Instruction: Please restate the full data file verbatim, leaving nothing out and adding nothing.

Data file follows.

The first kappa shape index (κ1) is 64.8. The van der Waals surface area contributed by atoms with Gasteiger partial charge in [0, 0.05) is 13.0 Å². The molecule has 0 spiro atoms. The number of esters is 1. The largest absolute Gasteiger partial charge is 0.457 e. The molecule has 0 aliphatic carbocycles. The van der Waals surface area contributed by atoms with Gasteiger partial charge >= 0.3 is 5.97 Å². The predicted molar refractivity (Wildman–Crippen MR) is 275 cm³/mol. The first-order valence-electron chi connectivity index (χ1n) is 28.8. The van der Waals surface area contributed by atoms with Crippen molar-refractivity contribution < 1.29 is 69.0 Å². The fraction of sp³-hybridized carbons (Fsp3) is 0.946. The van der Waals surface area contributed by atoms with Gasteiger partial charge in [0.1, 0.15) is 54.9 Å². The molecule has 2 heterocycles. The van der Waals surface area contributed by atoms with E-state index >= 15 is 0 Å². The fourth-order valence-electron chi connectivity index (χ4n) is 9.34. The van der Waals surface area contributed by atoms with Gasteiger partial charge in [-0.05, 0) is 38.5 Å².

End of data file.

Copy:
The first kappa shape index (κ1) is 64.8. The van der Waals surface area contributed by atoms with Gasteiger partial charge in [0, 0.05) is 13.0 Å². The molecule has 0 spiro atoms. The number of esters is 1. The largest absolute Gasteiger partial charge is 0.457 e. The molecule has 0 aliphatic carbocycles. The van der Waals surface area contributed by atoms with Gasteiger partial charge >= 0.3 is 5.97 Å². The predicted molar refractivity (Wildman–Crippen MR) is 275 cm³/mol. The first-order valence-electron chi connectivity index (χ1n) is 28.8. The van der Waals surface area contributed by atoms with Crippen molar-refractivity contribution < 1.29 is 69.0 Å². The fraction of sp³-hybridized carbons (Fsp3) is 0.946. The van der Waals surface area contributed by atoms with Gasteiger partial charge in [0.1, 0.15) is 54.9 Å². The molecule has 2 heterocycles. The van der Waals surface area contributed by atoms with E-state index >= 15 is 0 Å². The fourth-order valence-electron chi connectivity index (χ4n) is 9.34. The van der Waals surface area contributed by atoms with Gasteiger partial charge in [-0.05, 0) is 38.5 Å².